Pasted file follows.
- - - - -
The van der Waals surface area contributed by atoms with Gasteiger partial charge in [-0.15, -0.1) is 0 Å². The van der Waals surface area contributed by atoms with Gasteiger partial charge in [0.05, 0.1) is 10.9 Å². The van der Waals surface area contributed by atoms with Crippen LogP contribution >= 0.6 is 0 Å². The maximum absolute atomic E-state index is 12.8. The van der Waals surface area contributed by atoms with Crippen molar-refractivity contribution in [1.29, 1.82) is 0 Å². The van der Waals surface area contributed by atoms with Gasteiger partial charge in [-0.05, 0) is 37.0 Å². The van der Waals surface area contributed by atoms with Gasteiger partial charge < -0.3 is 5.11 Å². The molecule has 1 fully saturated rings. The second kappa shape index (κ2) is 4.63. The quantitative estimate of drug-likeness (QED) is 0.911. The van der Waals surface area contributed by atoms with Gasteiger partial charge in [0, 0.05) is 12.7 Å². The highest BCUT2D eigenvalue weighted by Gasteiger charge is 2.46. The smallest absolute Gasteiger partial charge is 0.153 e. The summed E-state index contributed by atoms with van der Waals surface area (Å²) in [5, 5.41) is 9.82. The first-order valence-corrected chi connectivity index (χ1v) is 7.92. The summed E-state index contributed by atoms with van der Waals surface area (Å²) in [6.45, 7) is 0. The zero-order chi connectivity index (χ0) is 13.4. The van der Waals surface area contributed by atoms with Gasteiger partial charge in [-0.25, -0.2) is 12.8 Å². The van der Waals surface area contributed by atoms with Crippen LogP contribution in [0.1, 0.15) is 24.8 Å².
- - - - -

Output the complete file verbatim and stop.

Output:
The van der Waals surface area contributed by atoms with Gasteiger partial charge in [-0.15, -0.1) is 0 Å². The van der Waals surface area contributed by atoms with Gasteiger partial charge in [0.05, 0.1) is 10.9 Å². The van der Waals surface area contributed by atoms with Crippen LogP contribution >= 0.6 is 0 Å². The maximum absolute atomic E-state index is 12.8. The van der Waals surface area contributed by atoms with Crippen molar-refractivity contribution in [1.29, 1.82) is 0 Å². The van der Waals surface area contributed by atoms with Gasteiger partial charge in [-0.05, 0) is 37.0 Å². The van der Waals surface area contributed by atoms with Gasteiger partial charge < -0.3 is 5.11 Å². The molecule has 1 fully saturated rings. The second kappa shape index (κ2) is 4.63. The quantitative estimate of drug-likeness (QED) is 0.911. The van der Waals surface area contributed by atoms with Gasteiger partial charge in [0, 0.05) is 12.7 Å². The highest BCUT2D eigenvalue weighted by Gasteiger charge is 2.46. The smallest absolute Gasteiger partial charge is 0.153 e. The summed E-state index contributed by atoms with van der Waals surface area (Å²) in [5, 5.41) is 9.82. The first-order valence-corrected chi connectivity index (χ1v) is 7.92. The summed E-state index contributed by atoms with van der Waals surface area (Å²) in [6.45, 7) is 0. The zero-order chi connectivity index (χ0) is 13.4. The van der Waals surface area contributed by atoms with Gasteiger partial charge in [-0.25, -0.2) is 12.8 Å². The van der Waals surface area contributed by atoms with Crippen LogP contribution in [0.1, 0.15) is 24.8 Å².